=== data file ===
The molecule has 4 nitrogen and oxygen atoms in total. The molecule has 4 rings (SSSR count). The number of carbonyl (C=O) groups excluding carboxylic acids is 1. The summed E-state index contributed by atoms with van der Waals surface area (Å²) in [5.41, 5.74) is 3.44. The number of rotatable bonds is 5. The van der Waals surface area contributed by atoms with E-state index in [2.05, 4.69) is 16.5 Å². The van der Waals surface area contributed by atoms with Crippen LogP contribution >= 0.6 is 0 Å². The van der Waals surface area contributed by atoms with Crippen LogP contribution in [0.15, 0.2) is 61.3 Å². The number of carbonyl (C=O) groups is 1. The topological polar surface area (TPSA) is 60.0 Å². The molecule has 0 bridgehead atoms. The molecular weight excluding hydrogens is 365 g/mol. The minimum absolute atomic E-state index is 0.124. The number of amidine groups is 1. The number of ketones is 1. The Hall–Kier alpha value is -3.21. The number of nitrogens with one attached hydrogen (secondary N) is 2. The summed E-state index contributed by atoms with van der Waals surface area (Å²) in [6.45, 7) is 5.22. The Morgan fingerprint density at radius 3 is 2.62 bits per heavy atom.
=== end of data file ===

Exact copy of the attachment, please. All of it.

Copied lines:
The molecule has 4 nitrogen and oxygen atoms in total. The molecule has 4 rings (SSSR count). The number of carbonyl (C=O) groups excluding carboxylic acids is 1. The summed E-state index contributed by atoms with van der Waals surface area (Å²) in [5.41, 5.74) is 3.44. The number of rotatable bonds is 5. The van der Waals surface area contributed by atoms with E-state index in [2.05, 4.69) is 16.5 Å². The van der Waals surface area contributed by atoms with Crippen LogP contribution >= 0.6 is 0 Å². The van der Waals surface area contributed by atoms with Crippen LogP contribution in [0.15, 0.2) is 61.3 Å². The number of carbonyl (C=O) groups is 1. The topological polar surface area (TPSA) is 60.0 Å². The molecule has 0 bridgehead atoms. The molecular weight excluding hydrogens is 365 g/mol. The minimum absolute atomic E-state index is 0.124. The number of amidine groups is 1. The number of ketones is 1. The Hall–Kier alpha value is -3.21. The number of nitrogens with one attached hydrogen (secondary N) is 2. The summed E-state index contributed by atoms with van der Waals surface area (Å²) in [6.45, 7) is 5.22. The Morgan fingerprint density at radius 3 is 2.62 bits per heavy atom.